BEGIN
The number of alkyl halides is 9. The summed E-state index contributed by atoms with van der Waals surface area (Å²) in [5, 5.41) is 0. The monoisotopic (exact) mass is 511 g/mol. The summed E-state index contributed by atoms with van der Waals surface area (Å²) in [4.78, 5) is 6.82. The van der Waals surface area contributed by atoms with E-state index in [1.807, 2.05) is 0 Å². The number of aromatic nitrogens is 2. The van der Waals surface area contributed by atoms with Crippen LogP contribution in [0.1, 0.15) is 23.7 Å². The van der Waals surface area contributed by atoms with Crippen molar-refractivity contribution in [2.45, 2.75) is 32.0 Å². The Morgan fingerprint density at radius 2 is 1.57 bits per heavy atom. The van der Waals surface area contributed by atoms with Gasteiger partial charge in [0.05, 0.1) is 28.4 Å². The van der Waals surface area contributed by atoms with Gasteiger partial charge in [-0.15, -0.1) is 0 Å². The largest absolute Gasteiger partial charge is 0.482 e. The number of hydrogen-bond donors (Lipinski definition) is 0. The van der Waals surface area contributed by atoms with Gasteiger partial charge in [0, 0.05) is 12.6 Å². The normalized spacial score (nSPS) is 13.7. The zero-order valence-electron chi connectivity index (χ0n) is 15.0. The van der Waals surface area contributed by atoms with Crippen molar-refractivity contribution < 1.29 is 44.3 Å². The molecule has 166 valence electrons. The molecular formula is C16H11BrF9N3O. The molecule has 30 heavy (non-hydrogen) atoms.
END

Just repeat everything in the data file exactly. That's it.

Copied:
The number of alkyl halides is 9. The summed E-state index contributed by atoms with van der Waals surface area (Å²) in [5, 5.41) is 0. The monoisotopic (exact) mass is 511 g/mol. The summed E-state index contributed by atoms with van der Waals surface area (Å²) in [4.78, 5) is 6.82. The van der Waals surface area contributed by atoms with E-state index in [1.807, 2.05) is 0 Å². The number of aromatic nitrogens is 2. The van der Waals surface area contributed by atoms with Crippen LogP contribution in [0.1, 0.15) is 23.7 Å². The van der Waals surface area contributed by atoms with Crippen molar-refractivity contribution in [2.45, 2.75) is 32.0 Å². The Morgan fingerprint density at radius 2 is 1.57 bits per heavy atom. The van der Waals surface area contributed by atoms with Gasteiger partial charge in [0.05, 0.1) is 28.4 Å². The van der Waals surface area contributed by atoms with Gasteiger partial charge in [-0.15, -0.1) is 0 Å². The largest absolute Gasteiger partial charge is 0.482 e. The number of hydrogen-bond donors (Lipinski definition) is 0. The van der Waals surface area contributed by atoms with Gasteiger partial charge in [0, 0.05) is 12.6 Å². The normalized spacial score (nSPS) is 13.7. The zero-order valence-electron chi connectivity index (χ0n) is 15.0. The van der Waals surface area contributed by atoms with Crippen molar-refractivity contribution < 1.29 is 44.3 Å². The molecule has 166 valence electrons. The molecular formula is C16H11BrF9N3O. The molecule has 30 heavy (non-hydrogen) atoms.